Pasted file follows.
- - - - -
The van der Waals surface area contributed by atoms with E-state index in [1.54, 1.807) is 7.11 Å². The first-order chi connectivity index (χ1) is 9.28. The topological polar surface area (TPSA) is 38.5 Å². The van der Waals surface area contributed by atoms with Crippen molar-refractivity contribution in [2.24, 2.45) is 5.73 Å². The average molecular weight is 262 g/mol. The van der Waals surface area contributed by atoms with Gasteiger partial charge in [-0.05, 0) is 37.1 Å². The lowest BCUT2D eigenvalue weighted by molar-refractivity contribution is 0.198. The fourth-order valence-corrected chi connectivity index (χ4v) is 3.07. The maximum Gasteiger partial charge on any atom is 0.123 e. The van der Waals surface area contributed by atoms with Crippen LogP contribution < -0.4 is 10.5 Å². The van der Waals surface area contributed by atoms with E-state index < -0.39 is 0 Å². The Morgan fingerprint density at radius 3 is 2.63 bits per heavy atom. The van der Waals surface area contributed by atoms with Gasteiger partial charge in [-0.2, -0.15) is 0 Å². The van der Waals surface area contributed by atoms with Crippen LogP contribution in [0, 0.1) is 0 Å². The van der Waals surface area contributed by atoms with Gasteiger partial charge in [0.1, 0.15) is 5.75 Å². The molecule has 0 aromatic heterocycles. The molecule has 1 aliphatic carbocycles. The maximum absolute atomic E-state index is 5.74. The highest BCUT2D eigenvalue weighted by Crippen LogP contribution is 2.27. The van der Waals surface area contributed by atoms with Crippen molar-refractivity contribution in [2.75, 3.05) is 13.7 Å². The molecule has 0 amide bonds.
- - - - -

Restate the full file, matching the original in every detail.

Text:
The van der Waals surface area contributed by atoms with E-state index in [1.54, 1.807) is 7.11 Å². The first-order chi connectivity index (χ1) is 9.28. The topological polar surface area (TPSA) is 38.5 Å². The van der Waals surface area contributed by atoms with Crippen molar-refractivity contribution in [2.24, 2.45) is 5.73 Å². The average molecular weight is 262 g/mol. The van der Waals surface area contributed by atoms with Gasteiger partial charge in [-0.05, 0) is 37.1 Å². The lowest BCUT2D eigenvalue weighted by molar-refractivity contribution is 0.198. The fourth-order valence-corrected chi connectivity index (χ4v) is 3.07. The maximum Gasteiger partial charge on any atom is 0.123 e. The van der Waals surface area contributed by atoms with Crippen LogP contribution < -0.4 is 10.5 Å². The van der Waals surface area contributed by atoms with E-state index < -0.39 is 0 Å². The Morgan fingerprint density at radius 3 is 2.63 bits per heavy atom. The van der Waals surface area contributed by atoms with Gasteiger partial charge in [-0.2, -0.15) is 0 Å². The van der Waals surface area contributed by atoms with Crippen LogP contribution in [0, 0.1) is 0 Å². The van der Waals surface area contributed by atoms with Gasteiger partial charge in [0.1, 0.15) is 5.75 Å². The molecule has 0 aromatic heterocycles. The molecule has 1 aliphatic carbocycles. The maximum absolute atomic E-state index is 5.74. The highest BCUT2D eigenvalue weighted by Crippen LogP contribution is 2.27. The van der Waals surface area contributed by atoms with Crippen molar-refractivity contribution in [2.75, 3.05) is 13.7 Å². The molecule has 0 amide bonds.